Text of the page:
• The Monastery - One of the largest monuments in Petra and probably the most photographed. This spectacular site, is 47m wide and 49m hight. It was believed to be used for meetings and religious associations and dates back to the early 2nd century AD.
  • The Theatre - The Theatre was built in 1 AD, and is Roman in design. The engineering is excellent and if you stand and speak in the centre of the stage, you can hear your voice ring out. The Theatre can accommodate 4000 spectators and is a monument carved into the mountainside at the foot of the High Place of Sacrifice. It consists of three rows of seats seperated by passageways.  



Who built Petra?

This spectacular sandstone city was built in the 3rd century B.C by the Nabateans, who carved palaces, temples, tombs, storerooms and stables from the soft stone cliffs. They picked a place difficult to travel to that had little in the way of natural resources, including water. But the Nabatean knew how to obtain water, and engineered a sophisticated irrigation system that brought water into the city through open channels and terracotta pipes. The scale of Petra is immense. Over 20,000 people lived there and they shared the world they lived in with two other great civilisations, the Romans and the Egyptians. Petra took around 3 years to build and was abandoned around the seventh century, before being rediscovered by Swiss explorer Johann Burckhardt in 1812.



What was Petra built for?

It was originally built as a centre for trade and became a very wealthy and powerful trading post, a main stopping point for Nabataean and foreign traders. These nomadic merchants carried textiles, incense, spices, ivory, and other precious goods grown or manufactured in Arabia, Asia, and Africa. As the trade market grew, so did Petra.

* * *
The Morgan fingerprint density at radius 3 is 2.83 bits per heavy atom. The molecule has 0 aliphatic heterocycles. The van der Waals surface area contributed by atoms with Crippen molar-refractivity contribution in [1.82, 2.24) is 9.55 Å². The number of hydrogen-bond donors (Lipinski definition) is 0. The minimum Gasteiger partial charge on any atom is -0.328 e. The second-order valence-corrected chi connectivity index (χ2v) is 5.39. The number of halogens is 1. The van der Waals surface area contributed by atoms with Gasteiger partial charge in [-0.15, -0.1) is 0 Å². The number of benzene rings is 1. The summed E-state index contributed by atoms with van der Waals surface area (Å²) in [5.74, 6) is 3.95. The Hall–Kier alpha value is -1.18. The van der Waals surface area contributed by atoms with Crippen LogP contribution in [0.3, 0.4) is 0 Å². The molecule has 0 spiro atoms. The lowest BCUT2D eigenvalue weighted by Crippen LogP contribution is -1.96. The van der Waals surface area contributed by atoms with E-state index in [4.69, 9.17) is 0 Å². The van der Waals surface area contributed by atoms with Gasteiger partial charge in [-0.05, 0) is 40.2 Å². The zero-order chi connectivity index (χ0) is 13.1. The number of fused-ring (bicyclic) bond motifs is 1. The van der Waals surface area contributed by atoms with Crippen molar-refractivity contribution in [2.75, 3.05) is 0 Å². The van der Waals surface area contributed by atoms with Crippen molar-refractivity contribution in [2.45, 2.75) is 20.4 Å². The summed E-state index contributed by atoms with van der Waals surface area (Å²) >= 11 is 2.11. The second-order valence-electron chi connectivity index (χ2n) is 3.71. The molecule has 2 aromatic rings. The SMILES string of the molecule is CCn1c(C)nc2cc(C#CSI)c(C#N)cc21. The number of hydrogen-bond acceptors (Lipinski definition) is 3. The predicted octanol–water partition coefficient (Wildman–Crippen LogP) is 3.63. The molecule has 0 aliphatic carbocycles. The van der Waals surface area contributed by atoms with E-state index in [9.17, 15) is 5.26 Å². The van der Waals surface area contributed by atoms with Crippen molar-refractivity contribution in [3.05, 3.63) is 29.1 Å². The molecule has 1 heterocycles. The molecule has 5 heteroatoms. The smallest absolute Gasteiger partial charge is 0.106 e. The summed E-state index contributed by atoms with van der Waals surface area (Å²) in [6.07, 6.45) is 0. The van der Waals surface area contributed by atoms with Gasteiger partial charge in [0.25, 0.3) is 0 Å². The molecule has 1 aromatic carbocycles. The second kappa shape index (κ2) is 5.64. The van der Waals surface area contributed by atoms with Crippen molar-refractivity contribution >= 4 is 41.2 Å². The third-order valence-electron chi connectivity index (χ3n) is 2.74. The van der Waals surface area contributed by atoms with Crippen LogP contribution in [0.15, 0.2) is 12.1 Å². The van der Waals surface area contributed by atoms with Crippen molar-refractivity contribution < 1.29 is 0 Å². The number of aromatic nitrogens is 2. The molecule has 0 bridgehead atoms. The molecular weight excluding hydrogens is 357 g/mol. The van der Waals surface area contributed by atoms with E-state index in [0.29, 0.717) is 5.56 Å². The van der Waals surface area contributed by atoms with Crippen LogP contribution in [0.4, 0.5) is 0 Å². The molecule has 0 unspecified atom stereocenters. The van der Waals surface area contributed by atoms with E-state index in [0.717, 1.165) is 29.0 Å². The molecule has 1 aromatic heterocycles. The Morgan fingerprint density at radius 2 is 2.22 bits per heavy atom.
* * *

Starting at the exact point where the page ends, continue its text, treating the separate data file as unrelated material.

Why is Petra so famous?

Petra became a World Heritage Site in 1985 and UNESCO described Petra as "one of the most precious cultural properties of man's cultural heritage". In 2007, it was voted one of the new 'Seven Wonders of the World'. Petra was also a filming location for Indiana Jones and the Last Crusade, which helped make the site famous worldwide.



Why is Petra called the Lost City?

During the first centuries BC to AD, Petra is believed to have been home to 20,000 – 30,000 people and was an important trading city. It then sat uninhabited for over five centuries until rediscovered by a Swiss explorer in 1812, hence the name the 'Lost City'.



How is best to explore Petra?

You really need a local guide to show you the best of Petra. It's so big that you could easily lose yourself, get caught in the crowds and miss the key spots brimming with ancient history. All of our Jordan holidays that visit Petra, provide a local guide to help you make the most of your time exploring this incredible ancient city. 



When is the best time to go to Petra?

Petra is open all year-round, so you can actually visit at any time. We tend to avoid the summer months, just because the temperatures can be unbearably hot. Spring and Autumn offer wonderful temperatures and little rain, with fantastic light. January and February are the coolest months, with the occasional downpour. Remember the high elevation means nights are cold, especially if you are sleeping out in the desert. Sunrise and sunset are when Petra truly glows with changing colour.



Why add it to the travel bucket list?

There's no doubt that it's mind-blowingly awesome, straight out of the set of Tomb Raider, you will 100% stand there with you mouth open in awe. It's difficult to describe how beautiful the millennia-old oversize rock carving actually is. It's not just an incredible sight, a 'Wonder of the World' and a temple-junkies dream, but its teeming with history and unique architecture to satisfy anyones travel wanderlust.

We make it easy for you to explore Petra, as we include a fully-guided visit on all of our Jordan tours. Whether that's while cycling from the Dead Sea to the Red Sea, having fun with the family, trekking on the Jordan Trail from Dana to Petra, or enjoying some multi-active fun